It is almost amazing that it has taken quite this long for a SMB (as the kids are saying, yes, they really do say these things, you can take my word for it) sequel to arrive. Although if you’re as old as I am you’ll remember Yoshi’s Island which was billed as SMB2 but now there’s even a Yoshi’s island 2. Perhaps a little too fast and loose with the chronology for my liking but I sucked up Paper Mario so I have no room to complain. Nonetheless a long time, 12 years in fact, and 12 years in which everyone has decided to lose all of their critical faculties.
When the SMB on the SNES arrived I was an Amiga boy and those rare chances I got to approach a SNES were coralled in such a way that Mario Kart was the only tasty treat I was allowed to indulge. At the time SMB looked like a kids game nothing for a man with such a serious computer as myself (dual processor don’tchaknow). Years later I took the time out to buy a SNES and play all the games that people had then called classic. And indeed, the original Super Mario Brothers is a benchmark few others have come close to approaching. But enough about me what about NSMB2?
NSMB2 retains all those visual stylin’z (as the kids are saying, the z is especially important for keeping in touch grandad) that you’ve come to expect from the SMB universe. The controls maintain the feedback, inertia and tactile responsiveness which makes it immensely satisfying to interact with. There are probably few more obvious examples of ruthlessly and expertly honed play testing available in the world of computer games. Mario’s little touch of inertia requires that you actually must learn to how control him and mastery leads to a lot of satisfaction. The like of which the Rolling Stones apparently were never party to. A digital smugness, if you will.
There is almost nothing to be faulted about the level design, again ruthless play testing is totally evident. Most levels have a flow, a pace; a certain cadence that not only allows but expects you to settle into “the zone”, It is almost zen like. Mu-Shin. Between the tactile controls and the level design these two facets intertwine to produce an extremely gratifying experience. The kind of gratifying experience you usually have to pay for (often by going to your local high street and handing money over a counter and recieving cartridges or disks in return).
But for all my fawning praise there remains a dark underbelly to my critique: Ultimately, in this day and age, NSMB2 just ain’t that good. Super Mario 64 (DS edition perhaps?) is a better game. SMB was a better game. Donkey Kong Country (1 and 2 but not 3; natch) is a better game. Crash Bandicoot: Warpped is a better game. I don’t really care for games having to be in 3D (even though the games industry has decided that we all must have 3D interactive experiences, more intense than real life yet less satisfying than having a shit). The problem is that for the work lavished on making it feel right and play right they forgot to add any challenge. It’s easy. Stupidly easy perhaps. I appreciate that I cut my teeth on Jet Set Willy but this is silly. Within a 2 week period I completed the game 3 times, collecting everything and max’ing all 3 save slots. That’s about £15 a week (compare to WoW which I spent £7 a week and played 3 or 4 times the numbers of hours too).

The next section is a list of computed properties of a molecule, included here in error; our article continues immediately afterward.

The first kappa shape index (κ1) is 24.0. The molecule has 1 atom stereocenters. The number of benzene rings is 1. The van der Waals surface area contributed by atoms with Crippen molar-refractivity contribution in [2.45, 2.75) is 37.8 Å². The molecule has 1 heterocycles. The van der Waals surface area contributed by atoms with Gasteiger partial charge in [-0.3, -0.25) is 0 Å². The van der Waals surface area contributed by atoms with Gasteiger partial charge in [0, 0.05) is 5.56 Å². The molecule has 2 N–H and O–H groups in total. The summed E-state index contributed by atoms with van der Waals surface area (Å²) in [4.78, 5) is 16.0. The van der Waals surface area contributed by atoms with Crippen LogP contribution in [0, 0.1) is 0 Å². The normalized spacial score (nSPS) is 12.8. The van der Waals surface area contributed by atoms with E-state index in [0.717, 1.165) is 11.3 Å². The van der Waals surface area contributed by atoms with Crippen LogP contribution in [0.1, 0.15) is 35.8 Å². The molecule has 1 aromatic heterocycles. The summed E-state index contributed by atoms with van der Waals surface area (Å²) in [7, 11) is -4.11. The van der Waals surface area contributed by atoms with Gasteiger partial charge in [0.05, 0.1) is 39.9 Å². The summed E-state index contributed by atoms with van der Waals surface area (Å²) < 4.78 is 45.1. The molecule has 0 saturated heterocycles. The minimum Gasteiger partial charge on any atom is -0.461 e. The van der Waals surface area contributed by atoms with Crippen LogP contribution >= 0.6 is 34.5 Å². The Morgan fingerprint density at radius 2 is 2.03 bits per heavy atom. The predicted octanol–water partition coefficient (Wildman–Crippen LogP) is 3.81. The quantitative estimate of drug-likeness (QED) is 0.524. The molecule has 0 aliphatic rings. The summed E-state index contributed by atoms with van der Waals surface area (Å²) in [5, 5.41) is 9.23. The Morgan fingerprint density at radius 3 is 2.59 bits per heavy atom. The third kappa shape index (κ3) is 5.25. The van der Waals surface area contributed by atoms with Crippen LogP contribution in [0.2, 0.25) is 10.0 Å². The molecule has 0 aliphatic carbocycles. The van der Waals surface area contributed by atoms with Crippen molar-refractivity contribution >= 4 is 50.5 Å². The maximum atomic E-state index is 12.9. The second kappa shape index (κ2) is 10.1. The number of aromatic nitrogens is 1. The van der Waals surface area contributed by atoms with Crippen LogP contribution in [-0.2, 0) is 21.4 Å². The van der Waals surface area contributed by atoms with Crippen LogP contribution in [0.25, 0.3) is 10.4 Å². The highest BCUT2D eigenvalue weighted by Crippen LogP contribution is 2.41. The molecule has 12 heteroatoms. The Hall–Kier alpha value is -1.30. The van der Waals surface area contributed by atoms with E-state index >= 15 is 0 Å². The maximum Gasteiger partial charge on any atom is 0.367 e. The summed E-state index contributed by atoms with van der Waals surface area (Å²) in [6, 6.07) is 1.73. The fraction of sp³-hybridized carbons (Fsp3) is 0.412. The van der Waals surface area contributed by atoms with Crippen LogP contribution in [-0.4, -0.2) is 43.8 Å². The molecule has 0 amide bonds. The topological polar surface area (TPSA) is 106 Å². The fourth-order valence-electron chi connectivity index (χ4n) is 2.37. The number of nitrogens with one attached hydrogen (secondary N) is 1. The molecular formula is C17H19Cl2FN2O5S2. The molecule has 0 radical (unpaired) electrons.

The two major problems are the difficulty curve and the game length. Which aren’t entirely unrelated. Were the game much longer and the difficulty curve continued then it really might get to a point where it became a challenge but as it is shorter the difficulty curve should have been steeper. Although even with a steeper curve it wouldn’t be a long game. In this day and age this won’t have been a very expensive game to create. Content creation just won’t have been that involved. Could we not have had twice the number of levels? I think so.
One way to look at this is that maybe the game was so good that I was just very dissappointed when it finished. Maybe it’s a “loss leader” designed to suck me in and ensure I buy the next one. But it’s unlikely that the next would pick up where the difficulty curve left off. This is a shame.
I have other minor gripes too. In this one you can eat various mushrooms and you can grow or shrink. There is a vast amount of potential. All manner of puzzles and game areas that might focus on this concept. It tantalises you with hidden promise, notions of juicy gaming secrets that might be hidden within yet it delivers very little. There are perhaps 2 small sections in the entire game that require you to be big and a few more that require you to be small. An object lesson about small being better for our American cousins perhaps? Perhaps not. But certainly an object lesson in wasted potential.
My other gripe was the level progression. Each World is laid out in an enitrely linear fashion. It lacks the exploratory nature of the original SNES SMB, the illusion that you can pick your path. Perhaps wend your way past that level you can’t quite master. I think this is a shame. As well as this the world layout more or less spells out where you will find the hidden secrets. Standing by a level you can’t get to? Then you likely missed the second exit in the level you just completed. A bit more mystery would have been nice. The self satisfaction of finding things without such heavyhanded clues is definitely missing.
For all my grumbling this is far from being a poor game but I don’t really think it’s the game everyone (read: I) was waiting for. While SMB will remain a benchmark this might well be forgotten.